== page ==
AUGUSTA, Maine — Gov. Paul LePage’s bill to bolster the state’s efforts to fight drug crimes died early Friday morning because of a lack of funding.
Rep. Peggy Rotundo, D-Lewiston, co-chair of the Legislature’s Appropriations Committee, said she and just about every other lawmaker supported the bill but that its failure was because of the lack of funding.
LD 1811, An Act to Appropriate and Allocate Funds to Strengthen the State’s Efforts to Investigate, Prosecute and Punish Persons Committing Drug Crimes, was a major initiative announced by LePage in his State of the State address in February.
A version of the bill that had been amended by the Legislature’s Criminal Justice and Public Safety Committee would have added two new District Court judges, two prosecutors in the attorney general’s office and 10 new MDEA agents, plus $750,000 for existing drug addiction treatment programs at a total cost of about $2.25 million. But the budget-writing Appropriations Committee could not find that money as it spent the final days of the legislative session sorting through dozens of bills competing for a limited amount of state funding.
LePage’s original bill called for more new positions with a cost pegged at around $3.2 million.
“It’s clear that lawmakers misplaced their priorities this session by refusing to take action on a bill that would have combated the drug crimes epidemic,” said LePage in a written statement. “The bill had broad bipartisan support, including endorsement from the judicial branch and law enforcement agencies across the state. Lawmakers have a major disconnect with the Maine people who want real reform. I find it appalling that they have neglected their duty to provide for basic public safety and safe streets.”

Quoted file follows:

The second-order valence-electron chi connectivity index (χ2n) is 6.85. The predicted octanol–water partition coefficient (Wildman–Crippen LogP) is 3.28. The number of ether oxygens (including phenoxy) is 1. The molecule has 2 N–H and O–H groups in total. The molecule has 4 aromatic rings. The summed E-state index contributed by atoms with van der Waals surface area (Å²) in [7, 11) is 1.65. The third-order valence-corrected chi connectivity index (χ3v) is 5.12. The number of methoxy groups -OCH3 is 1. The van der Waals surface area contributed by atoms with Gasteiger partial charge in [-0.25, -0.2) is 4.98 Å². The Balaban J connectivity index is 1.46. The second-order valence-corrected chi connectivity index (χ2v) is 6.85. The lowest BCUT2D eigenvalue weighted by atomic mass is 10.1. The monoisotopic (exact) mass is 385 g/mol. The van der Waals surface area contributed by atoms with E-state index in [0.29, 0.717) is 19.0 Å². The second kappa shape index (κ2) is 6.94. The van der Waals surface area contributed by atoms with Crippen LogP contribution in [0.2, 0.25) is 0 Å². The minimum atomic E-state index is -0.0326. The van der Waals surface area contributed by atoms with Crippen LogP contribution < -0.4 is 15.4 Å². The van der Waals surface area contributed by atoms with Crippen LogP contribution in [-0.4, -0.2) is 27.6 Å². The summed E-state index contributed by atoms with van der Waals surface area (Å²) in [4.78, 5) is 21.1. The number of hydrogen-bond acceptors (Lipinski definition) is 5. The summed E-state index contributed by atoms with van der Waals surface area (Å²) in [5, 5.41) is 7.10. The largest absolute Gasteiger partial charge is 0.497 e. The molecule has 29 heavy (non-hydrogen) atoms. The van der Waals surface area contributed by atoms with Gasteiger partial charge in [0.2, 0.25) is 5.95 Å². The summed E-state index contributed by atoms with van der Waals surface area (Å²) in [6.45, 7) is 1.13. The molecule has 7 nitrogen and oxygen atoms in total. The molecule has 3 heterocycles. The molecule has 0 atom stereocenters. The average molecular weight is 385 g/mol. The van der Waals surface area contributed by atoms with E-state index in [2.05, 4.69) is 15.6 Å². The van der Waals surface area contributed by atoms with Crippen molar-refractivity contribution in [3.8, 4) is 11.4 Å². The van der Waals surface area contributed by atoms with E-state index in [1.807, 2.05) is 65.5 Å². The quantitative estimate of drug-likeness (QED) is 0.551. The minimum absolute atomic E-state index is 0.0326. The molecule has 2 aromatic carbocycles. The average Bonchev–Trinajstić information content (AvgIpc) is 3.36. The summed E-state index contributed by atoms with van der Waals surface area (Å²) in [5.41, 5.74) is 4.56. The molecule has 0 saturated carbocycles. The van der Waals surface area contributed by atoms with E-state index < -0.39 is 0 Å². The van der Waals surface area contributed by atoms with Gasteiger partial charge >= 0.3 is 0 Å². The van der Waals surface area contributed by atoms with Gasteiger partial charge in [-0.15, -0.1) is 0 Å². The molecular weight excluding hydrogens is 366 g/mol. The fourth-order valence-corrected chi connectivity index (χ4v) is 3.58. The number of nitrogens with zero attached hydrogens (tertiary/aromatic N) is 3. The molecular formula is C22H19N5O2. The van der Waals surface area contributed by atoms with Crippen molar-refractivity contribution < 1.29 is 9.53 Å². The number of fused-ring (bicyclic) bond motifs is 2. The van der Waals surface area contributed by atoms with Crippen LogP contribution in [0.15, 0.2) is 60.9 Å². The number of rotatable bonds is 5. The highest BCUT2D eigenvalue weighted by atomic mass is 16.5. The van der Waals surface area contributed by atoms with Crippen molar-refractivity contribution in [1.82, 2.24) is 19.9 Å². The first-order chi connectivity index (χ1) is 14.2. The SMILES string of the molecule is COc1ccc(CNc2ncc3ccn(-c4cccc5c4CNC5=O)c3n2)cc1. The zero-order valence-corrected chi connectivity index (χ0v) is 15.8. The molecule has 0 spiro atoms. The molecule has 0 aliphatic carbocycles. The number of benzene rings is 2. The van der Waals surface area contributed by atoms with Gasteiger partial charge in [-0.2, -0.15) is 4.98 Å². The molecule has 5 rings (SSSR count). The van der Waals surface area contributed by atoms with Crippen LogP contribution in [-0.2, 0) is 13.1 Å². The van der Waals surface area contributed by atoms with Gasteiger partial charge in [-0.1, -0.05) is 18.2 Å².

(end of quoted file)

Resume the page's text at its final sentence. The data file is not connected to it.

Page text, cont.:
However, some Democrats and advocacy groups suggested that LePage’s bill focused too heavily on enforcement without providing adequate resources for treatment.
According to LePage, the bill succumbed to a lack of funding in the final hours of the legislative session, which ended around 1 a.m. Friday. LePage said part of the impetus for the bill came from drug awareness summits he held earlier this year in Westbrook and Auburn.
“This bill came as a result of those discussions,” said LePage. “It’s inexcusable that the Legislature ignored this solution, proving that they are all talk and no action.”
Rotundo said the price tag on the bill was simply too much given the state’s financial situation.
“It had nothing to do with the content of the bill,” said Rotundo Friday evening. “There was no money on the table to fund bills and this was a very expensive bill. The governor did not bring forward sources of funding for it. … It was a unanimous vote of Democrats and Republicans on our committee not to fund it but it wasn’t a reflection of anybody’s feelings about the bill.”
Dozens of bills died this year because state government lacked the money to fund them. Lawmakers on the Appropriations Committee spent months working on a supplemental budget to close some $90 million in revenue shortfalls in the current biennium.
LePage became the first governor in recent memory who refused to draft a supplemental budget bill, in which he could have proposed funding for this initiative and others.